Directly wading into the polarizing debate over last weekend’s acquittal of George Zimmerman in the killing of Trayvon Martin, Obama tried to explain the case through the lens of past discrimination that still weighs heavily on African Americans.
The nation’s first black president, recognizing the disconnect between how whites and blacks were reacting to the Zimmerman verdict, sought to explain why the acquittal had upset so many African Americans.
“I think it’s important to recognize that the African American community is looking at this issue through a set of experiences and a history that doesn’t go away,” Obama said.
Obama first inserted himself into the controversy surrounding Martin’s killing in March 2012, when he said from the White House Rose Garden, “If I had a son, he’d look like Trayvon.” On Friday, he recalled that statement and added, “Another way of saying that is Trayvon Martin could have been me 35 years ago.”
Obama’s 18-minute remarks, delivered extemporaneously during a surprise afternoon appearance in the White House briefing room, was the most extended discussion of race in his presidency. He has generally avoided talking about race relations, although he delivered a memorable speech on the topic during the 2008 campaign and wrote about his own experience of discrimination in his memoir, “Dreams From My Father.”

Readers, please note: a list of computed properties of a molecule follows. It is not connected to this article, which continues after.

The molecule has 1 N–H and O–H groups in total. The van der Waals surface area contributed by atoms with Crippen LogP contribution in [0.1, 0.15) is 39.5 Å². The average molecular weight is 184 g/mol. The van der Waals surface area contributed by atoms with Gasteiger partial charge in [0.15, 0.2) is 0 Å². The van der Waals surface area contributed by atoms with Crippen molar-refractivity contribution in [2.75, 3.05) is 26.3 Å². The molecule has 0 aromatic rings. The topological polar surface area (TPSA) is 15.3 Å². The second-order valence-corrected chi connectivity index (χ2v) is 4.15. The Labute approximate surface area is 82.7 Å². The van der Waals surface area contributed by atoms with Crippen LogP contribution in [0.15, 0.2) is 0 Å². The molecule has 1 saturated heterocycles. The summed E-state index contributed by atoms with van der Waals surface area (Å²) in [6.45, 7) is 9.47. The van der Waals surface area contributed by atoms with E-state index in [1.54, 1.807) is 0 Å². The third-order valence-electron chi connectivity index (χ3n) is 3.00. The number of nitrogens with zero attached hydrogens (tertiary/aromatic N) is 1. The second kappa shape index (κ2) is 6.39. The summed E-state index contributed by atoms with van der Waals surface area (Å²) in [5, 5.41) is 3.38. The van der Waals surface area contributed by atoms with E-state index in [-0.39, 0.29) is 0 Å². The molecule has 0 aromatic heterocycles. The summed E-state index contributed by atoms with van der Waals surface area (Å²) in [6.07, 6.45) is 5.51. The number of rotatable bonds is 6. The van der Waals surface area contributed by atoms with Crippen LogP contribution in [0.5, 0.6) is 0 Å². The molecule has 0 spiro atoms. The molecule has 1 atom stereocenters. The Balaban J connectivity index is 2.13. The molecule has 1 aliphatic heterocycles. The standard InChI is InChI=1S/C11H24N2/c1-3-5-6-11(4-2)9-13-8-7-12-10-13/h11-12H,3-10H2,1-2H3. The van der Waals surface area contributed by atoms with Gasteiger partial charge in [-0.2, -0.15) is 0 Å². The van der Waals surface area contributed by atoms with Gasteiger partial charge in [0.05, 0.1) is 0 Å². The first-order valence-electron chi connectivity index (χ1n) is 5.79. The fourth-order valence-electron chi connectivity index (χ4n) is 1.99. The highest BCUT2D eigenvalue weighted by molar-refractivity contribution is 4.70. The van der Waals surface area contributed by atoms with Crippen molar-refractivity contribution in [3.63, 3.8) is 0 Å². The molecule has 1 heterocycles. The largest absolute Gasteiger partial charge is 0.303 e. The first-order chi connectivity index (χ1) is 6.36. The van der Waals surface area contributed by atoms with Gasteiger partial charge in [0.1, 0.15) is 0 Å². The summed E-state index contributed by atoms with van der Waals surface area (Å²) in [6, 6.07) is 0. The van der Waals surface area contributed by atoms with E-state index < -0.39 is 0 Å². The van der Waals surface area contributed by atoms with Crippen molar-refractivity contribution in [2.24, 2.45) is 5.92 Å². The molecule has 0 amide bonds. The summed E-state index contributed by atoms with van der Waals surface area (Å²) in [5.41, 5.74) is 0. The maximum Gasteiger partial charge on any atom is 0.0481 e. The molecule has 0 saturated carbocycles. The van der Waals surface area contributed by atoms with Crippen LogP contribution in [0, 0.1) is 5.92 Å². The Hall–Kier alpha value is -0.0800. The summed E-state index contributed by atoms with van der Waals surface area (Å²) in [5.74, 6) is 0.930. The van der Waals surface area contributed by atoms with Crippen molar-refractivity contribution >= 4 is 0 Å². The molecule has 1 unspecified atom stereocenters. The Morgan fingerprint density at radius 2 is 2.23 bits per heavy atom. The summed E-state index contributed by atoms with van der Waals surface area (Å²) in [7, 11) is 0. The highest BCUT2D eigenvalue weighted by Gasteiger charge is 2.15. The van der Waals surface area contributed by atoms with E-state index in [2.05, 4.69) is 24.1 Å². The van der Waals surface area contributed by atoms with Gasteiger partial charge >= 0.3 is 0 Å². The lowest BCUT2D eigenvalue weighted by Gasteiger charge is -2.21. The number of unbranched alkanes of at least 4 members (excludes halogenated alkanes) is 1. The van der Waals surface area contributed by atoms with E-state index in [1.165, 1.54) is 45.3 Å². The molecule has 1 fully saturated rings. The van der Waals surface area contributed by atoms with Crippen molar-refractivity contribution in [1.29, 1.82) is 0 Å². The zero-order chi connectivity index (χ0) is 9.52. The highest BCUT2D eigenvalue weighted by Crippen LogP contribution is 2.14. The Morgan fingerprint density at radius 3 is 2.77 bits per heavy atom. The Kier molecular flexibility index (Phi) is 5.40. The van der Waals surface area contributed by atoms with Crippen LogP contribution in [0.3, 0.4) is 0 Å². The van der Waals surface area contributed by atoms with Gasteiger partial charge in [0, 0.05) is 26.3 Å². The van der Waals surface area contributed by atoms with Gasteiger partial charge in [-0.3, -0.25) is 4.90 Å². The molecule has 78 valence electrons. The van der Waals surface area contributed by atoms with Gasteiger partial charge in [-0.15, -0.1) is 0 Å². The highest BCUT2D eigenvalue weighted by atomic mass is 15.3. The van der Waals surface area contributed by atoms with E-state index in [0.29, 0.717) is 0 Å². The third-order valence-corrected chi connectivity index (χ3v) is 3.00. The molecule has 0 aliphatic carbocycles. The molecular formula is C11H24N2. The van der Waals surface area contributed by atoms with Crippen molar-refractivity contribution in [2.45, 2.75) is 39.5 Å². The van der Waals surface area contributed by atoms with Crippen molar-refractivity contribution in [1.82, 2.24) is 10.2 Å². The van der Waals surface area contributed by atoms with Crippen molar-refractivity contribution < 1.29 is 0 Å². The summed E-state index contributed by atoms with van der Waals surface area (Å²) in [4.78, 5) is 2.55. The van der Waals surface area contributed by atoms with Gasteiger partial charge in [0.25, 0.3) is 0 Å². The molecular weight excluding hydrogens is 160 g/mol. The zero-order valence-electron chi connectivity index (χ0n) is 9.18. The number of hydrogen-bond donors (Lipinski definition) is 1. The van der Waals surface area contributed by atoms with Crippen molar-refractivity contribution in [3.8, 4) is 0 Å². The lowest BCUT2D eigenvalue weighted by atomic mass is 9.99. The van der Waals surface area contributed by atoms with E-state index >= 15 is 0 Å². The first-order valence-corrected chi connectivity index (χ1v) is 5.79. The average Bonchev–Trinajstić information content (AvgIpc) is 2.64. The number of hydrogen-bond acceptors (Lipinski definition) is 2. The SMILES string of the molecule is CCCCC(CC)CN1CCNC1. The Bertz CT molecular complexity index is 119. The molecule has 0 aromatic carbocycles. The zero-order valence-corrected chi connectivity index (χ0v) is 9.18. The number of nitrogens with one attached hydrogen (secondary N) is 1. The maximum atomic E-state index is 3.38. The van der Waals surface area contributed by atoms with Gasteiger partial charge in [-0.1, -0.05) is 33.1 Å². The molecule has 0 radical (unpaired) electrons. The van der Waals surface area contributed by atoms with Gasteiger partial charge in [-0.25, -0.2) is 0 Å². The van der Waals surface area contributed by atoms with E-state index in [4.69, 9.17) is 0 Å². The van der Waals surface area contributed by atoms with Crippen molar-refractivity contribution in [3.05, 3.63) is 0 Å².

A Florida jury’s verdict last Saturday that Zimmerman was not guilty of second-degree murder or manslaughter in the killing of Martin has inspired protests and a heated national debate over racial profiling and gun laws.
With the Justice Department reviewing the case and weighing federal civil rights charges against Zimmerman, Obama offered no opinion on the verdict itself.
Obama followed reaction to the trial all week, talking about it with family and friends, a senior administration official said. He summoned his top aides on Thursday to tell them that he wanted to comment publicly on the shooting death of Martin as well as the discrimination he has felt personally.
Obama wanted to “speak from the heart,” the official said, explaining why he opted against reading from a prepared script. He spoke in a hushed and at times halting voice, pausing periodically to compose his thoughts.
“There are very few African American men in this country who haven’t had the experience of being followed when they were shopping in a department store,” Obama said. “That includes me.”
He continued, “There are very few African American men who haven’t had the experience of walking across the street and hearing the locks click on the doors of cars. That happens to me, at least before I was a senator. There are very few African Americans who haven’t had the experience of getting on an elevator and a woman clutching her purse nervously and holding her breath until she had a chance to get off. That happens often.”